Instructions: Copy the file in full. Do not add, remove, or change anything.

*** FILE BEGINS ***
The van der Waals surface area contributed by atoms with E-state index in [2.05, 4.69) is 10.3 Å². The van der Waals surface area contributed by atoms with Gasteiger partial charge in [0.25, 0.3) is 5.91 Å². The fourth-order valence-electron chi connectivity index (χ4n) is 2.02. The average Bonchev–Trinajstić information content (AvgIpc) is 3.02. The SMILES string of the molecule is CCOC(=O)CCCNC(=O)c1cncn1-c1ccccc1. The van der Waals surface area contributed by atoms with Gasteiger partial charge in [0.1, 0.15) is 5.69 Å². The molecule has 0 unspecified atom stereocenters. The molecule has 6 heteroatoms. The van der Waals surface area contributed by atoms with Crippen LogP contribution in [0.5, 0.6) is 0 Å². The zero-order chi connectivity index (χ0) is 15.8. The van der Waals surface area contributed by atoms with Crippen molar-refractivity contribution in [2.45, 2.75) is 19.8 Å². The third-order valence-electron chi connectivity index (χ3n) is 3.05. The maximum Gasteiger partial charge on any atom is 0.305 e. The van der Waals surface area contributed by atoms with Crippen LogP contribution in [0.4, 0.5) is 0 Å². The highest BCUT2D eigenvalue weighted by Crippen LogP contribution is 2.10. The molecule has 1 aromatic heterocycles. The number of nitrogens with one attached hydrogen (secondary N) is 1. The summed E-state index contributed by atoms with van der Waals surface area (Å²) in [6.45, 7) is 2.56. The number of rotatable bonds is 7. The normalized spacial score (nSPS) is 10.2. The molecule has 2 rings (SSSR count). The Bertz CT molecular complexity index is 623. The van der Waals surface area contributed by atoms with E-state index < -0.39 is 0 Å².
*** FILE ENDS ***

The van der Waals surface area contributed by atoms with E-state index in [2.05, 4.69) is 10.3 Å². The van der Waals surface area contributed by atoms with Gasteiger partial charge in [0.25, 0.3) is 5.91 Å². The fourth-order valence-electron chi connectivity index (χ4n) is 2.02. The average Bonchev–Trinajstić information content (AvgIpc) is 3.02. The SMILES string of the molecule is CCOC(=O)CCCNC(=O)c1cncn1-c1ccccc1. The van der Waals surface area contributed by atoms with Gasteiger partial charge in [0.1, 0.15) is 5.69 Å². The molecule has 0 unspecified atom stereocenters. The molecule has 6 heteroatoms. The van der Waals surface area contributed by atoms with Crippen LogP contribution in [0.5, 0.6) is 0 Å². The zero-order chi connectivity index (χ0) is 15.8. The van der Waals surface area contributed by atoms with Crippen molar-refractivity contribution in [2.45, 2.75) is 19.8 Å². The third-order valence-electron chi connectivity index (χ3n) is 3.05. The maximum Gasteiger partial charge on any atom is 0.305 e. The van der Waals surface area contributed by atoms with Crippen LogP contribution in [0.4, 0.5) is 0 Å². The highest BCUT2D eigenvalue weighted by Crippen LogP contribution is 2.10. The molecule has 1 aromatic heterocycles. The number of nitrogens with one attached hydrogen (secondary N) is 1. The summed E-state index contributed by atoms with van der Waals surface area (Å²) in [6.45, 7) is 2.56. The number of rotatable bonds is 7. The normalized spacial score (nSPS) is 10.2. The molecule has 2 rings (SSSR count). The Bertz CT molecular complexity index is 623. The van der Waals surface area contributed by atoms with E-state index < -0.39 is 0 Å².